Week One: Men and Sports

This week, I read about men and sports. I read two different articles: “The Televised Sports Manhood Formula” and “What’s ‘manly,’ what’s not for athletes”. The first article described how boys watch a lot of sports on television and analyzed what messages are being sent to today’s youth. They found that sports on T.V. are usually all about men: the sports being shown are played mostly by men, broadcasted by white males, and are advertised by men as well. Women are rarely shown competing; instead, they are viewed as “prizes” and “sexy props” in this male dominated culture. Studies from “The Televised Sports Manhood Formula” show that televised sports encourage violence. It seems that only the aggressive men get ahead in the game and in life generally, and that it is the nature of males to act violently (the “boys will be boys attitude”). While competing, males should act bravely in the face of danger and continue even when it is not advised. The authors of this article summarized the above information into what they consider the “Televised Sports Manhood Formula” which communicates the ideas of true manhood to the rest of society.

The second article was shorter and was also about men and sports, but also focused a bit on why we don’t see more women announcing football games and about how some athletes are frowned upon for trying to be family men. An example used in this article: Sergio Romo took off an important time in his season to be with his wife and newborn child. Some men are a little uncomfortable with this idea because this may redefine what it means to be a man. For some it’s odd seeing athletic males choose family over sports because it’s not what most men do; we are used to seeing women take time off of work to have a child, not the men. The author of this article asks men to take a step back and really analyze what they think it means to be a man, and possibly change their own definition.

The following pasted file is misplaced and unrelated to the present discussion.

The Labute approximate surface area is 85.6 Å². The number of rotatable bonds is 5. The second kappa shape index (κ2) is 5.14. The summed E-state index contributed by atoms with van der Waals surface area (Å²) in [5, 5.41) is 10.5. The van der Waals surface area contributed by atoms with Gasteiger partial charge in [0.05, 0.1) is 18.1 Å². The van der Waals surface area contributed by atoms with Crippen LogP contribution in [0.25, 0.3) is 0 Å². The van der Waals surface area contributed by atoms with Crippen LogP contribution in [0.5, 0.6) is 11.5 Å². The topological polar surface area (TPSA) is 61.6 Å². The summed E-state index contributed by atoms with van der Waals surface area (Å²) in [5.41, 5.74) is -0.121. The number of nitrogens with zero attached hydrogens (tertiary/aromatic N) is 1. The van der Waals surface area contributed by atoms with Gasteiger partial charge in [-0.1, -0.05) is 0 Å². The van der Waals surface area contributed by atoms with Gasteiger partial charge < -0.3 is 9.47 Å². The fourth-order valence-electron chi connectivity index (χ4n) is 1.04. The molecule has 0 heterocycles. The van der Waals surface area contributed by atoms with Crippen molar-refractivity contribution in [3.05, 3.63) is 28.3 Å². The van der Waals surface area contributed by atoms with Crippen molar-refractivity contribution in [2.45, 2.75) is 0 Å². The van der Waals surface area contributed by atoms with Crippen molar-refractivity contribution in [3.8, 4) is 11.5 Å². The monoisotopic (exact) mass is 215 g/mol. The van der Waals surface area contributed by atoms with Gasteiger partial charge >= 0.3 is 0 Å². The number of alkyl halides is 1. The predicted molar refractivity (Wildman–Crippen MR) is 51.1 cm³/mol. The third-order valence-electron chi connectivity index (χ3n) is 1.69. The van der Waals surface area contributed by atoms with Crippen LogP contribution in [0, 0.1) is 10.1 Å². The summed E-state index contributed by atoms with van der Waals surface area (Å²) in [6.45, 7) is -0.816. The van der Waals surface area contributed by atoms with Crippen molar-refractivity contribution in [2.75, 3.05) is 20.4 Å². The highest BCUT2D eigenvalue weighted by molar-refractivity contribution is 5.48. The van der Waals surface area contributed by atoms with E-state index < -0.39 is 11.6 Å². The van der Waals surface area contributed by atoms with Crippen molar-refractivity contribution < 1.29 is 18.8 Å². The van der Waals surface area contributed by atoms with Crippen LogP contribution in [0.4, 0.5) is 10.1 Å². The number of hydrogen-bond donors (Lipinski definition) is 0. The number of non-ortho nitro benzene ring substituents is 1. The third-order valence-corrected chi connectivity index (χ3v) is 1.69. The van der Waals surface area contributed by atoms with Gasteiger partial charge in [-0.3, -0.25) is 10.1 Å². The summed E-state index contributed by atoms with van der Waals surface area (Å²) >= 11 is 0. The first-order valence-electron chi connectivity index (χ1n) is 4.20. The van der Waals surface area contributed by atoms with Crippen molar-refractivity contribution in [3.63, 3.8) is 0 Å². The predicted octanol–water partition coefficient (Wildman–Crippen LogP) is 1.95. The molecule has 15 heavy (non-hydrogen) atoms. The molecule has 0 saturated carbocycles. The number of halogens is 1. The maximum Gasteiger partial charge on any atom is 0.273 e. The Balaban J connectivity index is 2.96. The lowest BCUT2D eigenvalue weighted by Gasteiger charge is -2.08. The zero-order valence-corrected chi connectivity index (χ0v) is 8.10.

I really liked these two readings. It was never brought to my attention before that sports were dominated by males. In my opinion, it’s completely true. I cannot remember the last time I turned on Sports Center and saw more than a few clips on female athletes. However I think it’s important to remember that televised sporting events are shown to appeal to a certain audience: in this case, it is males and males probably prefer watching other males compete in athletic events. A lot of what some people may see as an injustice to women can also be seen as just good business; companies are not going to play a women’s golf tournament over Monday night football if no one is going to watch.  “The Televised Sports Manhood Formula” also covered the fact that commercials are directed at a target audience (men and boys). But this is no scandal; every major company does this. The Food Network advertises bleach and cleaning products. Why waste money advertising Covergirl’s new lipstick on ESPN? It would be illogical to waste money advertising to audiences that wouldn’t buy a product anyways.

These readings made me really stop and think—why? Why are the vast majority of sport viewers male? Do women not watch because televised athletics are all male dominated, or are televised athletics male dominated simply because women choose not to watch? I’m not sure how one could go about finding the solution to this question, nor do I know if there is a definite answer to it. I do know personally however that I’d watch televised sports more if more women were shown competing.

As for the second reading, I’d like to say that it is completely absurd for men to be mad at their favorite athletes for wanting to take time off for important family events, regardless of the time in a season. Taking paternity leave in some families is as important for males as it is for females, even if this goes against the idea of “manliness” that some males have. I think the author is right when he says that a redefinition of what it means to be a man is just what some people need.